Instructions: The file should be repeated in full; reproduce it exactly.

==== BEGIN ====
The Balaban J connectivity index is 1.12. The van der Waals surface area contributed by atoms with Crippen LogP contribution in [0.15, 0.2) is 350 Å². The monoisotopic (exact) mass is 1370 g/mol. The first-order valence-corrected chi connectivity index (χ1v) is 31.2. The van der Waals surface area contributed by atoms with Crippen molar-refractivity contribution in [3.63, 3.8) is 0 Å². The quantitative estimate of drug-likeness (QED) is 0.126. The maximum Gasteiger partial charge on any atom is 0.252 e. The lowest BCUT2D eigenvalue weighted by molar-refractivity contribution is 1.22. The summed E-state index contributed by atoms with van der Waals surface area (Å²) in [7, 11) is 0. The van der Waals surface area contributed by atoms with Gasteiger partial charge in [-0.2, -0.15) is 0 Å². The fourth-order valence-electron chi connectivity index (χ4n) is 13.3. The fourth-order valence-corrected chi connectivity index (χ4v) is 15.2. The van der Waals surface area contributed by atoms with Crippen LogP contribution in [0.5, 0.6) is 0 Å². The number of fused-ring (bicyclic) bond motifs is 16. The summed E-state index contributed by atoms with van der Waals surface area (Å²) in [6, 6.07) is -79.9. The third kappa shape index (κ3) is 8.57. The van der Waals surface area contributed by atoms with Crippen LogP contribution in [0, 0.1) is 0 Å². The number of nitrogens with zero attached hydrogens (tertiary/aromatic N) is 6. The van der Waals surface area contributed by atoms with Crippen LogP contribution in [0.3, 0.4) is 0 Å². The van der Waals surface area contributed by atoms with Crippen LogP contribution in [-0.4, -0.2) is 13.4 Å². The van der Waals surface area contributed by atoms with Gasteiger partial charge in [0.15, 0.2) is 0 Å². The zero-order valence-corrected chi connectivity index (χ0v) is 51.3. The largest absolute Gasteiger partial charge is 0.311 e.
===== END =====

The Balaban J connectivity index is 1.12. The van der Waals surface area contributed by atoms with Crippen LogP contribution in [0.15, 0.2) is 350 Å². The monoisotopic (exact) mass is 1370 g/mol. The first-order valence-corrected chi connectivity index (χ1v) is 31.2. The van der Waals surface area contributed by atoms with Crippen molar-refractivity contribution in [3.63, 3.8) is 0 Å². The quantitative estimate of drug-likeness (QED) is 0.126. The maximum Gasteiger partial charge on any atom is 0.252 e. The lowest BCUT2D eigenvalue weighted by molar-refractivity contribution is 1.22. The summed E-state index contributed by atoms with van der Waals surface area (Å²) in [7, 11) is 0. The van der Waals surface area contributed by atoms with Gasteiger partial charge in [-0.2, -0.15) is 0 Å². The fourth-order valence-electron chi connectivity index (χ4n) is 13.3. The fourth-order valence-corrected chi connectivity index (χ4v) is 15.2. The van der Waals surface area contributed by atoms with Crippen LogP contribution in [0.5, 0.6) is 0 Å². The number of fused-ring (bicyclic) bond motifs is 16. The summed E-state index contributed by atoms with van der Waals surface area (Å²) in [6, 6.07) is -79.9. The third kappa shape index (κ3) is 8.57. The van der Waals surface area contributed by atoms with Crippen LogP contribution in [0, 0.1) is 0 Å². The number of nitrogens with zero attached hydrogens (tertiary/aromatic N) is 6. The van der Waals surface area contributed by atoms with Crippen LogP contribution in [0.3, 0.4) is 0 Å². The van der Waals surface area contributed by atoms with Crippen LogP contribution in [-0.4, -0.2) is 13.4 Å². The van der Waals surface area contributed by atoms with Gasteiger partial charge in [0.15, 0.2) is 0 Å². The zero-order valence-corrected chi connectivity index (χ0v) is 51.3. The largest absolute Gasteiger partial charge is 0.311 e.